Bullfighting: An Atrocity, Not a Sport
In a typical bullfight, the bull enters an arena and is approached by men on blindfolded horses who drive lances into his back and neck, which impairs his ability to lift his head. Then, more men enter on foot and proceed to distract the bull and dart around him while plunging banderillas – bright sticks with harpoon points on their ends – into his back. When the bull has become weakened from blood loss, finally, the matador appears and, after provoking a few exhausted charges from the dying animal, tries to kill the bull with his sword. If he misses, succeeding only in further mutilating the animal, an executioner is called in to stab the exhausted animal to death.
The dagger is supposed to cut the animal’s spinal cord, but even this cruel stroke can be botched, leaving the bull conscious but paralysed as he is chained by his horns and dragged out of the arena. If the crowd is happy with the matador, the bull’s ears and tail are cut off and presented as a trophy.
Every year, more than 40,000 animals are massacred in this way in Spain’s bullrings, as part of a barbaric tradition that has no place in the modern world.
© Lisa Markulla
An Unfair Fight
Before bullfights, bulls are often deliberately weakened and never escape with their lives. It’s apt to describe bullfighting as a “sport” for cowards. Bulls sometimes have their horns shaved down in order to disorient them, sandbags dropped on their backs and petroleum jelly rubbed into their eyes to blur their vision. The maimed, bewildered animal doesn’t stand a chance against the sword-wielding matador, who will try to kill him slowly, prolonging his torment in order to create more of a “spectacle”.
Running of the Bulls
During the annual “running of the bulls” in Pamplona, frightened animals are chased through the streets by a terrifying mob. The bulls are kept in crowded, dark enclosures, and when they are prodded onto the streets with electric shocks, they are momentarily blinded by the sunlight. Runners hit the animals with rolled-up newspapers and twist their tails. The panicked animals often lose their footing on corners and crash into walls, breaking bones and otherwise injuring themselves. Most tourists don’t realise that all the bulls who slip and slide down the narrow streets of Pamplona will later be killed in the bullring.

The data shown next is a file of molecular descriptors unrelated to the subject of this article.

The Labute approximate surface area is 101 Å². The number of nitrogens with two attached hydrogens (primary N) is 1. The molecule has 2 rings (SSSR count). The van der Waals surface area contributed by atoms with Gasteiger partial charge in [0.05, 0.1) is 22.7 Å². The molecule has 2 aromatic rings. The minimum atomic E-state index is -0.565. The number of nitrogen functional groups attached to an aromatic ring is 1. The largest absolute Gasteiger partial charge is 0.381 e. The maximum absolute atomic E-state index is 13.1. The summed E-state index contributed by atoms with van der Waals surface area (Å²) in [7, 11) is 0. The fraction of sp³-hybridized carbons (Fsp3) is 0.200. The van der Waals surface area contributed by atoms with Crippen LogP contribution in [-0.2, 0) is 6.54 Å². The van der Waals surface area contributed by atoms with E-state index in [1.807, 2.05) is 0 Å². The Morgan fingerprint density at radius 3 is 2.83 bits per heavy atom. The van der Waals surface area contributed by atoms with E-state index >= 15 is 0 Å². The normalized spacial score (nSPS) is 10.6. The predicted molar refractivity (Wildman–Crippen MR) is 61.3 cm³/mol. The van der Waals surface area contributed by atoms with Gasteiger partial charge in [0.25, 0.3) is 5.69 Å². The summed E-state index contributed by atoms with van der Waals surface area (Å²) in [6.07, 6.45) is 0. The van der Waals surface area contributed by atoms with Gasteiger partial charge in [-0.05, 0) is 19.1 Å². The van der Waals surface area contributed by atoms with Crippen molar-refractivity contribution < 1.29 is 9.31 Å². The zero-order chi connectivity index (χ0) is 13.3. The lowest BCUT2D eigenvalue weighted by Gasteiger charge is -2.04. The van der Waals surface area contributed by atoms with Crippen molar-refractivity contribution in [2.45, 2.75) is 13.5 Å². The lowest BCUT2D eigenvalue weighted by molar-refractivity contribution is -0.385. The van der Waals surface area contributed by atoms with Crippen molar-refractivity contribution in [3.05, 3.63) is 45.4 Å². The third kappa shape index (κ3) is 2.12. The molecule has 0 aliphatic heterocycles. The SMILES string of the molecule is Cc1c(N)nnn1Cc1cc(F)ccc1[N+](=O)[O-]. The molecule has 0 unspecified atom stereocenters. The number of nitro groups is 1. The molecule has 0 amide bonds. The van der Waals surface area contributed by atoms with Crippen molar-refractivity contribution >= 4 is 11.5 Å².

Since 2002, PETA has been teaming up with Spanish animal rights groups to stage eye-catching protests in Pamplona, with hundreds of activists baring all to draw attention to the vicious cruelty of the bull run and subsequent bullfights. These feisty activists are not alone in their distaste for tormenting bulls: in 2010, the Catalan Parliament made the landmark decision to ban bullfighting in the region, and many other Spanish and French towns are implementing bans of their own. According to a Gallop survey, 76 per cent of Spaniards have no interest in bullfights – recognising that, while Spain has many cultural traditions to be proud of, bullfighting is certainly not one of them.
What You Can Do
- If you’re visiting Spain or another region where bullfighting takes place, don’t visit a bullfight. Tourism is one of the industry’s main excuses for carrying on with this abhorrent tradition. Even though most visitors who witness the cruelty of a bullfight never, ever want to see one again, by that time, the money has been paid and the damage done.
- Contact the city authorities and tourist boards of cities where bullfighting takes place to tell them that bullfighting is wrong, and inform them that you will be unlikely to visit as long as they continue to support it.
- Visit our Action Centre to see current action alerts about bullfighting
- Each year, approximately 250,000 bulls are killed in bullfights around the world.
- Bullfights could not continue without public subsidies paid by taxpayers. The European bullfighting industry receives an estimated 600 million Euros a year in public funding.
- Bullfighting is banned in Catalonia and the Canary Islands but is still legal in most other parts of Spain, as well as in Portugal and some South American countries It is also legal in parts of southern France.
- People have been speaking out against bullfighting for almost five hundred years: in 1567, Pope Pius V called for an end to the cruel and un-Christian sport.
- Horses are also victims of bullfighting. Around 200 die each year after being gored by terrified bulls.